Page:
Purchase this book via Amazon

Start Something That Matters – Blake Mycoskie

In 2006, while travelling in Argentina, young entrepreneur Blake Mycoskie encountered children too poor to afford shoes, who developed injuries on their feet that often led to serious health problems. Blake knew he wanted to help, but rather than start a charity, he went against conventional wisdom and created a for profit business to help the children who he met. With the help of a local shoemaker, Blake struck out to merge activism and fashion in the form of a local canvas shoe worn by farmers and gauchos alike, called the alpargata. Blake called his creation TOMS Shoes (which stands for “Tomorrow’s Shoes”) and promised to give a pair of new shoes to a child in need for every pair that he sold. Starting with only two hundred pairs of handmade shoes, optimism, and entrepreneurial charisma, Blake successfully launched TOMS into the high fashion world. They can now be seen adorning the feet of celebrities such as Keira Knightley, Scarlett Johansson, and Tobey Maguire.

Blake’s mission is to prove that you can achieve financial success and make the world a better place at the same time. In this book, he shares the six counterintuitive principles that have guided the growth of TOMS for the past three years:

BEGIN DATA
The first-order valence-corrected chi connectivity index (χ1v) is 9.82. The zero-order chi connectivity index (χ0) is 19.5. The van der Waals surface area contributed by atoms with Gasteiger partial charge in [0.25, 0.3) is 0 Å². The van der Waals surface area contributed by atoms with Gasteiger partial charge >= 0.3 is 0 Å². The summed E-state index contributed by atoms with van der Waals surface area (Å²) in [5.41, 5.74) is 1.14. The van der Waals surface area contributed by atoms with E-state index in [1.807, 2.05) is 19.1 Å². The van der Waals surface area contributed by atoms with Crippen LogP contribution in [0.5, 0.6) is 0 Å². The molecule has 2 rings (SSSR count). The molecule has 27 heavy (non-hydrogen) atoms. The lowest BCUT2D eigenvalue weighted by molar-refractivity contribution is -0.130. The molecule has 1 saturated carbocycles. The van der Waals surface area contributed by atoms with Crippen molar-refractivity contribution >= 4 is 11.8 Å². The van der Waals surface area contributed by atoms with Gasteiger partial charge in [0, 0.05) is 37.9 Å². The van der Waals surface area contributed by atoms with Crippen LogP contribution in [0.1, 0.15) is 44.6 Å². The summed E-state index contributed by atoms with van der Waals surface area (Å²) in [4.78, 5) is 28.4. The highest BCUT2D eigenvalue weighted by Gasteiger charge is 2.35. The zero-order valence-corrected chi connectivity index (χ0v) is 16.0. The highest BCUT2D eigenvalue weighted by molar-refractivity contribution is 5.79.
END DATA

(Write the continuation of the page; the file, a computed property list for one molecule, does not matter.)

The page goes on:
Make business personal
Be resourceful without resources
Reverse retirement
Keep it simple
Stay humble
Give more, advertise less

The result is an inspiring account of a young man whose entrepreneurial spirit was able to affect change in the world, and a call to others to be inspired to do the same.

As part of the One for One initiative, Random House will provide a new book to a child in need with every copy of Start Something That Matters purchased.

How to be a Social Entrepreneur Make Money & Change the World

This book by Robert Ashton, a good friend of Social Enterprise Acumen is grounded and sensible. It’s now only available from 3rd party sellers but well worth both reading and then turning into action.


The blurb says

“Don′t just make money make a difference.”